Well done, periphery, but keep up the good fiscal consolidation

EU austerity

The design, by the European Central Bank (ECB), of a conditioned sovereign debt purchase programme for those countries in the euro area that request assistance has managed to ease tension in the financial markets since September last year. This process has been helped by the advances made in the agenda of structural reforms and in the consolidation of fiscal imbalances in periphery countries.

In fact, the fiscal efforts being made in these countries are starting to see their first results. Undoubtedly, the case of Ireland stands out above the rest. The likelihood of its public deficit in 2012 falling to below 8% of gross domestic product (GDP), compared with the target of 8.6%, helped the Irish government issue its first long-term bonds since November 2010.

With regard to the other two bailed-out countries, Portugal and Greece, both the European Commission (EC) and the International Monetary Fund (IMF) endorse the progress being made over the last few months. It is estimated that the Portuguese public sector met its revised deficit target for 2012, namely 5.0% of GDP. For its part, in January the Greek government adopted the reforms agreed with international organisations which led to another payment of aid by the troika, namely 3.2 billion euros. Among the measures implemented, of note is the increase in the top income tax rate to 42% for those citizens with incomes over 42,000 euros. Another country that has presented significant advances is Spain, in this case by implementing its agenda of reforms for the banking sector. This has helped it secure approval from the Eurogroup to receive the second payment of aid to recapitalize its banks.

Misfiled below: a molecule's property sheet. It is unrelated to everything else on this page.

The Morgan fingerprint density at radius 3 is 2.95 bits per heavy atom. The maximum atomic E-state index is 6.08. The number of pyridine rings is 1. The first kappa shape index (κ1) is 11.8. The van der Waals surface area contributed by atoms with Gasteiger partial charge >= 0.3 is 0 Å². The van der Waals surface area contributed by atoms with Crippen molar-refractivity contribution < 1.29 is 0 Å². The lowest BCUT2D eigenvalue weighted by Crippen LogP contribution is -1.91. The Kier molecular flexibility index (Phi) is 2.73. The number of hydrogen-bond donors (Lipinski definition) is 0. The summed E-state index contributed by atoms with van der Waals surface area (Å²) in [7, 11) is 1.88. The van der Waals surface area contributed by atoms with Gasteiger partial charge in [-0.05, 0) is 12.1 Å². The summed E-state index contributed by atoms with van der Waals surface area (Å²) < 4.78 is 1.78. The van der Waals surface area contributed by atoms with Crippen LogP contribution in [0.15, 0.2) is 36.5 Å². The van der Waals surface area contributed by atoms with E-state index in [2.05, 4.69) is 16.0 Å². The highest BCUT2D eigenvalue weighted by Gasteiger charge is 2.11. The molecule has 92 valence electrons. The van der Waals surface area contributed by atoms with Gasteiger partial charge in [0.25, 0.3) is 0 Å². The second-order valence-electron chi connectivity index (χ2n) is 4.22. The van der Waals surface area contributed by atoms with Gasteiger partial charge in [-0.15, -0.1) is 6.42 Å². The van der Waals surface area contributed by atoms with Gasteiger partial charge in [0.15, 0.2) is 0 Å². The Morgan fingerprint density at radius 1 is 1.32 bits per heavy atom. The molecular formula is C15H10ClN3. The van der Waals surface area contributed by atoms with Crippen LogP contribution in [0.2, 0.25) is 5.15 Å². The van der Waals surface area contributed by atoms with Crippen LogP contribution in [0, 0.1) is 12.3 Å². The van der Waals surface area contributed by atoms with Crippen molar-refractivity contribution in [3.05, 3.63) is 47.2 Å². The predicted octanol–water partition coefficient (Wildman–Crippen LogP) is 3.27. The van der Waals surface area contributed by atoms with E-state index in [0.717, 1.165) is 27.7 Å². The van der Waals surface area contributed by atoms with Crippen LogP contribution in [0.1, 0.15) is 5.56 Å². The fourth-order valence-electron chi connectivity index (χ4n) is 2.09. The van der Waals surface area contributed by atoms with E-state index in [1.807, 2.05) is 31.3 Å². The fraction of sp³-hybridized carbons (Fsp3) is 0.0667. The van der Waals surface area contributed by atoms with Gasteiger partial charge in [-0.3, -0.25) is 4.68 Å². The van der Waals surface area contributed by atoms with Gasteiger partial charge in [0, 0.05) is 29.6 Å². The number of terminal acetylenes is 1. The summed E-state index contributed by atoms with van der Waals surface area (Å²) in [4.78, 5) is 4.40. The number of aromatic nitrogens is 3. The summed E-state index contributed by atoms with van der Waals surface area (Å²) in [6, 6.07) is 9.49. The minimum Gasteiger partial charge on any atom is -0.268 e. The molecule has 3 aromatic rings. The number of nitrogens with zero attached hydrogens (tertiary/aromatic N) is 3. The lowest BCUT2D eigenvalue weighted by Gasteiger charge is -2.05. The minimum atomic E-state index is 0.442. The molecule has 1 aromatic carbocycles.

All this has been reflected in a notable improvement in the yield demanded for debt from the periphery countries over the last month. However, paraphrasing the Managing Director of the International Monetary Fund, Christine Lagarde, «there’s still a lot of work to be done». She’s not wrong. Correction of the fiscal imbalances in the periphery must be accompanied by further advances towards banking and fiscal union. This process was taken up again at the meetings of the Eurogroup and Ecofin at the end of January. Discussion centred on the role that must be played by the European Stability Mechanism (ESM) in those countries whose banking systems have solvency problems. Particularly important is the possibility of the bail-out mechanism itself being the one to directly recapitalize banks, without intervention by the public sector. Moreover, at these same meetings, eleven euro area countries agreed to push forward with the creation of a tax on financial operations.

All these processes, although slow, are gradually shaping Europe’s new institutional architecture. A desire that is reflected in the Franco-German initiative to foment competitiveness and growth of the euro area. But there are still numerous challenges: the elections in Italy and Germany in the months of February and October 2013 could set the scene for the euro area crisis.

About the Author

The Corner
The Corner has a team of on-the-ground reporters in capital cities ranging from New York to Beijing. Their stories are edited by the teams at the Spanish magazine Consejeros (for members of companies’ boards of directors) and at the stock market news site Consenso Del Mercado (market consensus). They have worked in economics and communication for over 25 years.

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